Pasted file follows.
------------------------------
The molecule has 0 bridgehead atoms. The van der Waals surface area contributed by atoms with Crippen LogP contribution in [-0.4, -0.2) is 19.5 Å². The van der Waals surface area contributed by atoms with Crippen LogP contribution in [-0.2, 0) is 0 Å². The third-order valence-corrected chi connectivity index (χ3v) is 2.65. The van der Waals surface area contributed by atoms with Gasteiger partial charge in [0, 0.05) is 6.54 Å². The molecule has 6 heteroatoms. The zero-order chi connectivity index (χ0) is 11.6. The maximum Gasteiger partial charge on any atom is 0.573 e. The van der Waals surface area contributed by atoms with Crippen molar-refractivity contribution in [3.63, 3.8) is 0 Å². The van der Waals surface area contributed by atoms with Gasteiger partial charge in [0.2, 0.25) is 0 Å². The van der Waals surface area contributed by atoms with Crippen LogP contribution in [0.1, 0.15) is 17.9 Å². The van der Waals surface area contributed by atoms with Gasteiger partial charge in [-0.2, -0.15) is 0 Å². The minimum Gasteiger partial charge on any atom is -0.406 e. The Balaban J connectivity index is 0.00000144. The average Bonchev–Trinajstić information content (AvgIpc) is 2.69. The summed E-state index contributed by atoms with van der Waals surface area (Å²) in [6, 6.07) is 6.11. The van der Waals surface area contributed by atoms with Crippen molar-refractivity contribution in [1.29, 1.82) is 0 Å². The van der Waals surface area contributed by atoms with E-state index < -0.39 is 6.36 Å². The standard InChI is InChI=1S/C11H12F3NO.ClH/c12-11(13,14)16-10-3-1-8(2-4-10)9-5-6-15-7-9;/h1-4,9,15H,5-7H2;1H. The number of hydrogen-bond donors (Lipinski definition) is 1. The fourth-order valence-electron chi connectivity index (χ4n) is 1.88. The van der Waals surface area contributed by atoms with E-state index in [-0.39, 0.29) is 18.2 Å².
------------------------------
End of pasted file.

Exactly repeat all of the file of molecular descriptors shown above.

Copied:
The molecule has 0 bridgehead atoms. The van der Waals surface area contributed by atoms with Crippen LogP contribution in [-0.4, -0.2) is 19.5 Å². The van der Waals surface area contributed by atoms with Crippen LogP contribution in [-0.2, 0) is 0 Å². The third-order valence-corrected chi connectivity index (χ3v) is 2.65. The van der Waals surface area contributed by atoms with Gasteiger partial charge in [0, 0.05) is 6.54 Å². The molecule has 6 heteroatoms. The zero-order chi connectivity index (χ0) is 11.6. The maximum Gasteiger partial charge on any atom is 0.573 e. The van der Waals surface area contributed by atoms with Crippen molar-refractivity contribution in [3.63, 3.8) is 0 Å². The van der Waals surface area contributed by atoms with Gasteiger partial charge in [0.2, 0.25) is 0 Å². The van der Waals surface area contributed by atoms with Crippen LogP contribution in [0.1, 0.15) is 17.9 Å². The van der Waals surface area contributed by atoms with Gasteiger partial charge in [-0.2, -0.15) is 0 Å². The minimum Gasteiger partial charge on any atom is -0.406 e. The Balaban J connectivity index is 0.00000144. The average Bonchev–Trinajstić information content (AvgIpc) is 2.69. The summed E-state index contributed by atoms with van der Waals surface area (Å²) in [6, 6.07) is 6.11. The van der Waals surface area contributed by atoms with Crippen molar-refractivity contribution in [1.29, 1.82) is 0 Å². The van der Waals surface area contributed by atoms with E-state index < -0.39 is 6.36 Å². The standard InChI is InChI=1S/C11H12F3NO.ClH/c12-11(13,14)16-10-3-1-8(2-4-10)9-5-6-15-7-9;/h1-4,9,15H,5-7H2;1H. The number of hydrogen-bond donors (Lipinski definition) is 1. The fourth-order valence-electron chi connectivity index (χ4n) is 1.88. The van der Waals surface area contributed by atoms with E-state index in [-0.39, 0.29) is 18.2 Å².